On March 26, 1991, Charles Barkley, a man who spent his career claiming he was not a role model, demonstrated the truth of that statement in one of the ugliest moments in player-fan relations in NBA history.
Barkley had been enduring a slew of racist taunts from a fan in the courtside seats as the Philadelphia 76ers took on the then-New Jersey Nets in New Jersey.
Finally, he snapped.
Barkley unleashed the Loogie Heard ‘Round the World, intending to cover the racist fool in spittle in a declassé moment of protest.
Instead, he spat on a little girl.
Barkley was suspended and fined for his actions.
The suspension was for one game. The fine was $10,000. Players get more than that these days for complaining about the officiating.
The incident would go on to be Barkley’s one regret. When he retired in 2000, he singled out that moment as the one and only thing he would go back and change if he could.
Years later, Barkley said that moment changed his life.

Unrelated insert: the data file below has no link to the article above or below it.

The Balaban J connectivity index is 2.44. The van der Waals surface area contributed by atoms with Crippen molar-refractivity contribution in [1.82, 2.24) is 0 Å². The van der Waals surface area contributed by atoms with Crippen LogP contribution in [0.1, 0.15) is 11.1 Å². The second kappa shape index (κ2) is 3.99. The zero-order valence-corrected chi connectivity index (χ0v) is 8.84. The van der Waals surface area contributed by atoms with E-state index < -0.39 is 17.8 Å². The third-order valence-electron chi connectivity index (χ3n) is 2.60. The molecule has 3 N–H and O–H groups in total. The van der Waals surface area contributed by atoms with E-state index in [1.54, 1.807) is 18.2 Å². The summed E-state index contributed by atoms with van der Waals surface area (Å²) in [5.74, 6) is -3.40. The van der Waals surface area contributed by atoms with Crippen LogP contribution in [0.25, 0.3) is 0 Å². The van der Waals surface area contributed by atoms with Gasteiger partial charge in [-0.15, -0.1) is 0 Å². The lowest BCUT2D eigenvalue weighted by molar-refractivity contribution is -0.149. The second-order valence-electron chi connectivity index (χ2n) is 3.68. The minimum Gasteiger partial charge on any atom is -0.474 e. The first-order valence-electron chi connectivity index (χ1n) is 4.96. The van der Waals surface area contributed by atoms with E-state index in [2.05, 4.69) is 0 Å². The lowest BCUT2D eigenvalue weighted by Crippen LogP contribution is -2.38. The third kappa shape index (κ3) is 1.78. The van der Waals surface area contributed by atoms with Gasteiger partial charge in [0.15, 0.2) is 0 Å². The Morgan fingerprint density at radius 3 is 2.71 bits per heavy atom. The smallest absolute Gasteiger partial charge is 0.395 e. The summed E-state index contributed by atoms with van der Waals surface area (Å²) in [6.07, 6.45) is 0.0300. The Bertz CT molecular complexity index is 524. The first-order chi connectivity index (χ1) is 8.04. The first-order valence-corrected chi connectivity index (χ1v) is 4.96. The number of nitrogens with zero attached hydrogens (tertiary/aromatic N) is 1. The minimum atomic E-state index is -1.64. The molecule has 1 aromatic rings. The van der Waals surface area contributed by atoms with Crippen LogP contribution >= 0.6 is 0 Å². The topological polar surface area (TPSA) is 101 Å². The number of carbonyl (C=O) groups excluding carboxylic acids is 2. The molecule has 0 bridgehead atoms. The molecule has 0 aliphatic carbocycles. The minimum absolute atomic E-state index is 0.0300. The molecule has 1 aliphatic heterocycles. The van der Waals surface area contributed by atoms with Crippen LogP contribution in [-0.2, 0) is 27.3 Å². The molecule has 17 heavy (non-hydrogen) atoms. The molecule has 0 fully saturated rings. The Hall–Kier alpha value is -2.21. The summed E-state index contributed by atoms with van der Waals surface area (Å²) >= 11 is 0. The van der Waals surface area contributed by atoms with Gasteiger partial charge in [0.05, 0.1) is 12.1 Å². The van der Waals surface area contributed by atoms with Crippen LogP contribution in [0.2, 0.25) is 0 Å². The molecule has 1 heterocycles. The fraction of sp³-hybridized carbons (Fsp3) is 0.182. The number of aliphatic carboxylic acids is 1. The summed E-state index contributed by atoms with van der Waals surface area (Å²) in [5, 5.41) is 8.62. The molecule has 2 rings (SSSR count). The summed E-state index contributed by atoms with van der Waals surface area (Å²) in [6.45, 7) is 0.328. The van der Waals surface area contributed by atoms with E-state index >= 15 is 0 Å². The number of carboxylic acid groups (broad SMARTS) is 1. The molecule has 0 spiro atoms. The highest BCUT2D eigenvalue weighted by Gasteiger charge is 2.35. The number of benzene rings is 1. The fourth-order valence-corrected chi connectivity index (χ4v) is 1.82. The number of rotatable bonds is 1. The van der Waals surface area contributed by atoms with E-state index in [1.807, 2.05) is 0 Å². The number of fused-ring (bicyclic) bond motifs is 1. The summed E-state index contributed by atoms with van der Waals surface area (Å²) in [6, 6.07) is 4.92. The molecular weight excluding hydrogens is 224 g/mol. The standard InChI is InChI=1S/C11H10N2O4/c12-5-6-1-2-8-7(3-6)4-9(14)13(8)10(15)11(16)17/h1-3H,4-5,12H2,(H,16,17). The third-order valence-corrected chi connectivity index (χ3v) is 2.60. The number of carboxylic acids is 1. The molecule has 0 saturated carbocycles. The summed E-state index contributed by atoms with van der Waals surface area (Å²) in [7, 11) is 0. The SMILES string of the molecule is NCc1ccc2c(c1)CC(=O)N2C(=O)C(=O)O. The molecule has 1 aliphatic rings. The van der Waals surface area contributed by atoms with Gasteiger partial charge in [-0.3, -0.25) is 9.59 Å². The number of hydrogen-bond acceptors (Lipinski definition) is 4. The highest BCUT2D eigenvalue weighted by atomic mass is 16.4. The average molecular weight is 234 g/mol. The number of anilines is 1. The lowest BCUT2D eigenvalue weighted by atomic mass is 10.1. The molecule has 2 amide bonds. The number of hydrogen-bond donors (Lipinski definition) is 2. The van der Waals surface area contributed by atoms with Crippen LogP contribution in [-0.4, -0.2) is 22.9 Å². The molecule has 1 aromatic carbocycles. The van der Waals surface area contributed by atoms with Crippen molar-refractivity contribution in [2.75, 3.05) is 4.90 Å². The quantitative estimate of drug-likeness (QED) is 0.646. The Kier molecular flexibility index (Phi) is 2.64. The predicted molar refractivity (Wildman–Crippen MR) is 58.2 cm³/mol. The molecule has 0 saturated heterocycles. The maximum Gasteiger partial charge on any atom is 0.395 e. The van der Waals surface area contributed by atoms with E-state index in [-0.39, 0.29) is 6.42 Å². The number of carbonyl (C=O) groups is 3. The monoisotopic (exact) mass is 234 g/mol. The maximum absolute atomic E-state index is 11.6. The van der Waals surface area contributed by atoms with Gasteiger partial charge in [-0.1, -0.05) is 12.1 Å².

In April 2016, during an interview with “In Depth” host Graham Bensinger,” he recalled sitting in a hotel room while suspended, talking to himself in a way that only a soul-searching person does.
“What the h— is wrong with you? What are you so angry about?” Barkley asked his reflection in the mirror.
His revelation led him to conclude he should “just let people see your talent. You don’t have to be mad at anybody else.”
It’s a lesson that had mixed effects on Barkley as his career went on.
While he was able to avoid any further incidents with fans and even befriended the young girl and her family, giving them tickets to future games, his relations with players on opposing teams had more beef than a steakhouse.
Barkley had a career-long beef with Charles Oakley of the Knicks. As a result, every game the two played against each other had the same tension as an escalating bar fight on Broad Street.
In May 2016, Oakley accused Barkley of “hiding behind TNT” with his criticisms of the Cleveland Cavaliers, and Barkley fired back that “he’s not important enough for me to think about.”
And his beefs on the air with Shaquille O’Neal walk a constant line between barbershop banter and “let’s take this outside.”
But on the court? One errant gob of spit changed his life and made him a better person.
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